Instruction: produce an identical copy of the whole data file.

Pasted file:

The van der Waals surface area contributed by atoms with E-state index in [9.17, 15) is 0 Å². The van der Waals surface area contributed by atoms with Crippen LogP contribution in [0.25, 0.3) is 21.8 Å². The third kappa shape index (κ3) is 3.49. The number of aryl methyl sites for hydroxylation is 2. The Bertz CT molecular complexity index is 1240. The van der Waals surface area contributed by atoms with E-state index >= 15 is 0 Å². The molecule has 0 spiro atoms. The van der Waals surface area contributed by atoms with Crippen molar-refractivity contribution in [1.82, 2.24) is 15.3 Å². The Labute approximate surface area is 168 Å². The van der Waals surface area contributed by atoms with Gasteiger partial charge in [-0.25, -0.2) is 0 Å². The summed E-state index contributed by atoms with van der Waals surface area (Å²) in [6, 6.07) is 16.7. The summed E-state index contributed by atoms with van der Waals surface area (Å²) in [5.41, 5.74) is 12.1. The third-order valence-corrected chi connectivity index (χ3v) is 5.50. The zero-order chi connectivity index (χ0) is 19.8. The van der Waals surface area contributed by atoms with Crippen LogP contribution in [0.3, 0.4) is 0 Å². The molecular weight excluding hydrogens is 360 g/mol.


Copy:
The van der Waals surface area contributed by atoms with E-state index in [9.17, 15) is 0 Å². The van der Waals surface area contributed by atoms with Crippen LogP contribution in [0.25, 0.3) is 21.8 Å². The third kappa shape index (κ3) is 3.49. The number of aryl methyl sites for hydroxylation is 2. The Bertz CT molecular complexity index is 1240. The van der Waals surface area contributed by atoms with E-state index >= 15 is 0 Å². The molecule has 0 spiro atoms. The van der Waals surface area contributed by atoms with Crippen molar-refractivity contribution in [1.82, 2.24) is 15.3 Å². The Labute approximate surface area is 168 Å². The van der Waals surface area contributed by atoms with Gasteiger partial charge in [-0.25, -0.2) is 0 Å². The summed E-state index contributed by atoms with van der Waals surface area (Å²) in [6, 6.07) is 16.7. The summed E-state index contributed by atoms with van der Waals surface area (Å²) in [5.41, 5.74) is 12.1. The third-order valence-corrected chi connectivity index (χ3v) is 5.50. The zero-order chi connectivity index (χ0) is 19.8. The van der Waals surface area contributed by atoms with Crippen LogP contribution in [0.3, 0.4) is 0 Å². The molecular weight excluding hydrogens is 360 g/mol.